Cypress or Cupressus torulosa is the National Tree of Bhutan. Locally, it is known as ‘Tsenden’. It is also referred to as Bhutan Cypress or Himalayan Cypress. Bhutanese consider the cypress tree sacred and held it in great reverence. Its ability to survive in difficult, rugged and harsh terrains and the strong and straight form is believed to be akin to the element of simplicity, hardiness and bravery in the people of Bhutan. Cypress is often planted outside monasteries, dzongs and religious places and its wood and branches has been used as incense for thousands of years. It is often found at 1800-300 m in the Himalayas and need a lot of sunrays. They thrive well in tropical and subtropical rainforests, preferably with calcareous substrates.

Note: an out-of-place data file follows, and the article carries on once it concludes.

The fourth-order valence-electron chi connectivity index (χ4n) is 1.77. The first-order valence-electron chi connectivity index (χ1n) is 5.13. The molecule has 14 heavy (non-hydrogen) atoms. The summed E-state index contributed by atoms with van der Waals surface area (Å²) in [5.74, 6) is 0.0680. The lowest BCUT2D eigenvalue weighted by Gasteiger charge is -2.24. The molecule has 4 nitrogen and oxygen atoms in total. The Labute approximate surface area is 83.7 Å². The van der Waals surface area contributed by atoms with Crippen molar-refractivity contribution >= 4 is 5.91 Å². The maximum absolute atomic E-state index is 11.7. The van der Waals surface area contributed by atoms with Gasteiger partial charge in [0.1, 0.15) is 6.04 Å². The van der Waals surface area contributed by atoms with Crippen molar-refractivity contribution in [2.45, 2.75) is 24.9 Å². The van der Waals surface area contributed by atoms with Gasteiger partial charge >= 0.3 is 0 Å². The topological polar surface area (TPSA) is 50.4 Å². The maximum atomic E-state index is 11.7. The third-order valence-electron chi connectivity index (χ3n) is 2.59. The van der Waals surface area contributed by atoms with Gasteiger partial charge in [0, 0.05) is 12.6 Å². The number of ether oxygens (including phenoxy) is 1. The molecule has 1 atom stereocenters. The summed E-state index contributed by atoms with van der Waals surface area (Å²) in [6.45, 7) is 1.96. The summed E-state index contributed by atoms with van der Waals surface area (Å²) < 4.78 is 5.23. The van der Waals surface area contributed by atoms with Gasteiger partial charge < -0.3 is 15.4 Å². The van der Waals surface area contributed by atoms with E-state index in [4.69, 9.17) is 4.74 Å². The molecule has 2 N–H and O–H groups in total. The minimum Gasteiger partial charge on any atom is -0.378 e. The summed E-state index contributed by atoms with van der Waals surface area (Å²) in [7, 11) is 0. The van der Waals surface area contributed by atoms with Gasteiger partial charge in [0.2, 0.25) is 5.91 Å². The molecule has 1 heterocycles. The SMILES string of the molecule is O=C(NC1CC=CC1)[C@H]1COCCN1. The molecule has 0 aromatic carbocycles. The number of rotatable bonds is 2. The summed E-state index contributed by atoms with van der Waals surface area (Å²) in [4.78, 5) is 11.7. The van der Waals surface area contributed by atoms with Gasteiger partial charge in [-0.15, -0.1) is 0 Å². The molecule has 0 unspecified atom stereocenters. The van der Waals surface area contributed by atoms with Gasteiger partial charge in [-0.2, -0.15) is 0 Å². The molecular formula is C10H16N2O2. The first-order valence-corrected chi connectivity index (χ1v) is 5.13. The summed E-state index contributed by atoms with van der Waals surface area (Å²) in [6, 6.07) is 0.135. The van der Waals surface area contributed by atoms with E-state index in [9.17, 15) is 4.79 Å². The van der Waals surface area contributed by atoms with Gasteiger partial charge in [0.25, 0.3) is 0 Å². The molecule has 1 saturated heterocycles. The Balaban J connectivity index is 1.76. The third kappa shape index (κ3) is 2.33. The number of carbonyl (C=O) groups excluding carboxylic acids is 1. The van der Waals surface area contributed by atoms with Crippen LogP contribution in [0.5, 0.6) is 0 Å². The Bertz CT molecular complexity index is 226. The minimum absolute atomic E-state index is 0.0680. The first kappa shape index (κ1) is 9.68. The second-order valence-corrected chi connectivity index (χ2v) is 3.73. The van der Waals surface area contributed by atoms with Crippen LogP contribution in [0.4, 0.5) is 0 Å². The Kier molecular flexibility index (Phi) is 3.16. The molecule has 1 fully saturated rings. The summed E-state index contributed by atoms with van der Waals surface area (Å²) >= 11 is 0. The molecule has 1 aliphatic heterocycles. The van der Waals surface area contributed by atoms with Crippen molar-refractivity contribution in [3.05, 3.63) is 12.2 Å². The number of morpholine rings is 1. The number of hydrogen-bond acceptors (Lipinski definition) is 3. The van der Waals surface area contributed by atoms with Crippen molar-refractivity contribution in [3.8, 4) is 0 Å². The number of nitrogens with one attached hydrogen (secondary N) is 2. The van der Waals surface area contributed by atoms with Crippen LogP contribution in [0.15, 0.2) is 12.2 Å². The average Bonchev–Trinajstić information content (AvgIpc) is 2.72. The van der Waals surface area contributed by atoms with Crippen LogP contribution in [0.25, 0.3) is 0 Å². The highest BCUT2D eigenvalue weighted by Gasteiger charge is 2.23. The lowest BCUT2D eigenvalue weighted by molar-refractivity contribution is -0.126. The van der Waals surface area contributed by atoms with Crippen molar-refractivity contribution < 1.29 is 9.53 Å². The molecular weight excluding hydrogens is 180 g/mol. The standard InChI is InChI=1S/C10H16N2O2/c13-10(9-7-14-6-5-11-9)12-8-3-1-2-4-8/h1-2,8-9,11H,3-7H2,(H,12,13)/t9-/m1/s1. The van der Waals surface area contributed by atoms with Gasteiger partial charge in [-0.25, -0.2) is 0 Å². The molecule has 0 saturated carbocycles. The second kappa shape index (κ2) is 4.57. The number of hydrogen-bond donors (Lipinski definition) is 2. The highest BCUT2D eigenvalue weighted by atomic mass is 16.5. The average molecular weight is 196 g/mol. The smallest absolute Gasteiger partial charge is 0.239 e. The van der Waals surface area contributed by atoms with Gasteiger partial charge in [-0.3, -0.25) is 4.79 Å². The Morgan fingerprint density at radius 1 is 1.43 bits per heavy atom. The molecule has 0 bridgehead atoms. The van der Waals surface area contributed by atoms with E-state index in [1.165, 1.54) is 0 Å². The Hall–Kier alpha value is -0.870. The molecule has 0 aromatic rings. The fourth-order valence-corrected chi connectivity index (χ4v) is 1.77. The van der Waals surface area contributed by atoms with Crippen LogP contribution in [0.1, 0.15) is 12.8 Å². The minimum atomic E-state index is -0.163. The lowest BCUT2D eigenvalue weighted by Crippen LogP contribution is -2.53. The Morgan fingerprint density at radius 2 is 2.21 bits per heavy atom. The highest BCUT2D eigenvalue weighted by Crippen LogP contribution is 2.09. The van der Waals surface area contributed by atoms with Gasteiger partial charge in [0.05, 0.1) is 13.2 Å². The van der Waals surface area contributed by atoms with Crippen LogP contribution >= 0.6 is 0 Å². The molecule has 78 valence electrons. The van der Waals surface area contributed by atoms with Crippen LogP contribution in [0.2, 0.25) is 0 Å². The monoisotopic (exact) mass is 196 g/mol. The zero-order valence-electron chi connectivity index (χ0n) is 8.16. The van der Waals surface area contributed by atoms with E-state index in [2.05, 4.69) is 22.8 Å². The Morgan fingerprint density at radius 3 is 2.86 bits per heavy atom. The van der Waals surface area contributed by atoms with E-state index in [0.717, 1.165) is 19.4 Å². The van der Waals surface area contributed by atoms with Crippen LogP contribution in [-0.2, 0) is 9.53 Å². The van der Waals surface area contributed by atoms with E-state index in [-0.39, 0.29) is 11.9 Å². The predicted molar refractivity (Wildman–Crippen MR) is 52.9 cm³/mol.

Cypress is an evergreen tree that can grow up to 45 m of height and its trunk can have a diameter of 90 cm. The crown of the tree or the treetop can be broadly conical or a large oval in shape. The bark of the cypress tree is thick and either grey brown or brown in color and often peels off in longitudinal strips. The branches of a cypress tree are thin and slender with whip-like tips. Cones of a cypress tree appear in February-March while the seed matures in May-June. Its wood is hard and durable and often pale yellow in color while heartwood is often pale brown in color. The timber of Cypress has straight grain and fine texture and is resistant to termites and insects. Its wood is aromatic too. The essential oil extracted from root-wood of Cypress is used in medicine to cure inflammatory wounds, an antiseptic and to make cosmetics.